One of my favorite parts of being a student director is the variety of it. Some days I spend in meetings, another, planning events, another, meeting with students, and, still another, building a makeshift mausoleum. Yes, I was building a mausoleum. A few weeks ago, I and the other student directors put together and painted a wooden mausoleum for our student leadership conference. The theme for the conference had to do with Jesus’ words to the Pharisees and teachers of the law in Matthew 23:27-28. In this passage, Jesus calls them whitewashed tombs because they look beautiful on the outside but on the inside they are full of dead bones and everything unclean. If you have not read Matthew chapter 23 lately, I urge you to read it this week and examine the words of Christ against your life.
Mausoleums can be beautiful and grand, all while housing dead and decaying bodies. The Mausoleum at Halicarnassus, which was located in modern-day Turkey, is one of seven wonders of the ancient world. It was built around 350 B.C. and lasted until the 14th century when it was destroyed by earthquakes. It was around 150 feet tall and 400 feet around at the base. It was built to be the tomb of Mausolus, the ruler of Caria at that time, from whose name we get the modern word mausoleum. Jesus understood the purpose of a mausoleum when He called the Pharisees out for being like whitewashed tombs. Before He gives that call to the Pharisees, He gives His followers the words of Matthew 5:8, where He says, “Blessed are the pure in heart, for they shall see God.”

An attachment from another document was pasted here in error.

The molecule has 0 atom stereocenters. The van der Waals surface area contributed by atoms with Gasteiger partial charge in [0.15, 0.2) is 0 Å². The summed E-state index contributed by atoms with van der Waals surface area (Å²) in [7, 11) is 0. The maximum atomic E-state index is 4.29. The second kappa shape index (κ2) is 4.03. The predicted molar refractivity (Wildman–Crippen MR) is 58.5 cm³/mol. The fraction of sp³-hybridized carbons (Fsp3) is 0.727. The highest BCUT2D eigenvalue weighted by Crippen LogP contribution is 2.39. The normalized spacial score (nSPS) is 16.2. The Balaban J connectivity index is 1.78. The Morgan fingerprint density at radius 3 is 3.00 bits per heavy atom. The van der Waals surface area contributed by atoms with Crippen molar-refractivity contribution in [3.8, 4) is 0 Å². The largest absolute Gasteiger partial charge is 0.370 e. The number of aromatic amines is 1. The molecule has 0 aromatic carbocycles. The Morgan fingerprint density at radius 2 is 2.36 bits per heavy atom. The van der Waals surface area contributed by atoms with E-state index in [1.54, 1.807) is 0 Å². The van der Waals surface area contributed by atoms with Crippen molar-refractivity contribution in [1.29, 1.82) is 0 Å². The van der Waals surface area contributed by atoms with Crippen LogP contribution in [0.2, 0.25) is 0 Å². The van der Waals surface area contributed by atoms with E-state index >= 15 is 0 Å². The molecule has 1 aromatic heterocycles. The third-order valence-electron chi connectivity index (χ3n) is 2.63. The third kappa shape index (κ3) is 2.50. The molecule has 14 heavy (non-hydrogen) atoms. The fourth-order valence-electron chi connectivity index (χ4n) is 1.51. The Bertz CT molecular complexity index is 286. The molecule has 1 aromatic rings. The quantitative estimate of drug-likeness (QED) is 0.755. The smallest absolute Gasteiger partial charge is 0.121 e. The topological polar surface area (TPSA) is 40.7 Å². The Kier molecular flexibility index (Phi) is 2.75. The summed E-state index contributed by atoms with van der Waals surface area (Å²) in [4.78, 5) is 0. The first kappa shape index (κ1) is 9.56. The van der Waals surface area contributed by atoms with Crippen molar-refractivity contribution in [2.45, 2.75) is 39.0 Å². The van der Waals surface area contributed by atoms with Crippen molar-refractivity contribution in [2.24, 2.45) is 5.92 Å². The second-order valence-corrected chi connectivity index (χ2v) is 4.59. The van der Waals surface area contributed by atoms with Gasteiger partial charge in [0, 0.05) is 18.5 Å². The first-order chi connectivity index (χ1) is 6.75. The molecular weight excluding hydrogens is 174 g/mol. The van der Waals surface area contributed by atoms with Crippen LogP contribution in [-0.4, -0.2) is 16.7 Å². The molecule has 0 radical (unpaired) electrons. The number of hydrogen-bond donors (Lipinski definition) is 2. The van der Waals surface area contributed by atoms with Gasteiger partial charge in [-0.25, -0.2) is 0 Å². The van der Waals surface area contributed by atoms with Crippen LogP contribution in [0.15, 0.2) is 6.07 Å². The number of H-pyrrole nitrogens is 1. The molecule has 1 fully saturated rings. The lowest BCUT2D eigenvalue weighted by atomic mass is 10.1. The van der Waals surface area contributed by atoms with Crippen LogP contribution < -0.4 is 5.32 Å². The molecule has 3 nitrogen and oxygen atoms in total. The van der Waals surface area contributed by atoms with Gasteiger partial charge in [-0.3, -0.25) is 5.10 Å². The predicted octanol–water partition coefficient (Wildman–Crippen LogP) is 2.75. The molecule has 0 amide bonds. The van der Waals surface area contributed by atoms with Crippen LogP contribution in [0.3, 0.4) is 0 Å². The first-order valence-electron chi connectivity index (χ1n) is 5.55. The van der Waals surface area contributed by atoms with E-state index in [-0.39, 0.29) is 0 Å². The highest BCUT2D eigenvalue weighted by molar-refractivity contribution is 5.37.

Matthew 5:8 is the sixth of the beatitudes that Jesus gives in His Sermon on the Mount. To be “pure in heart” is to be the opposite of a hypocrite, which is what the Pharisees were. Martin Luther, referring to Jesus’ words here says, “Christ … wants to have the heart pure, though outwardly the person may be a drudge in the kitchen, black, sooty, and grimy, doing all sorts of dirty work.” He adds, “Though a common labourer, a shoemaker or a blacksmith may be dirty and sooty or may smell because he is covered with dirt and pitch, … and though he stinks outwardly, inwardly he is pure incense before God because he ponders the word of God in his heart and obeys it.” To have a pure heart is to be sincere, someone who not only ponders the Word of God but also obeys it.
The world builds mausoleums, beautiful and grand on the outside, but filled with dead bones. Jesus calls Christians to the opposite. We are to be true and alive inside, not putting on an outward show of false humility or living in sin when others are not around. Those who live sincerely are the ones who “shall see God.”
Are you putting on a show when you are at church or around other Christians? Have you experienced the transformation that comes from a repentant, honest life?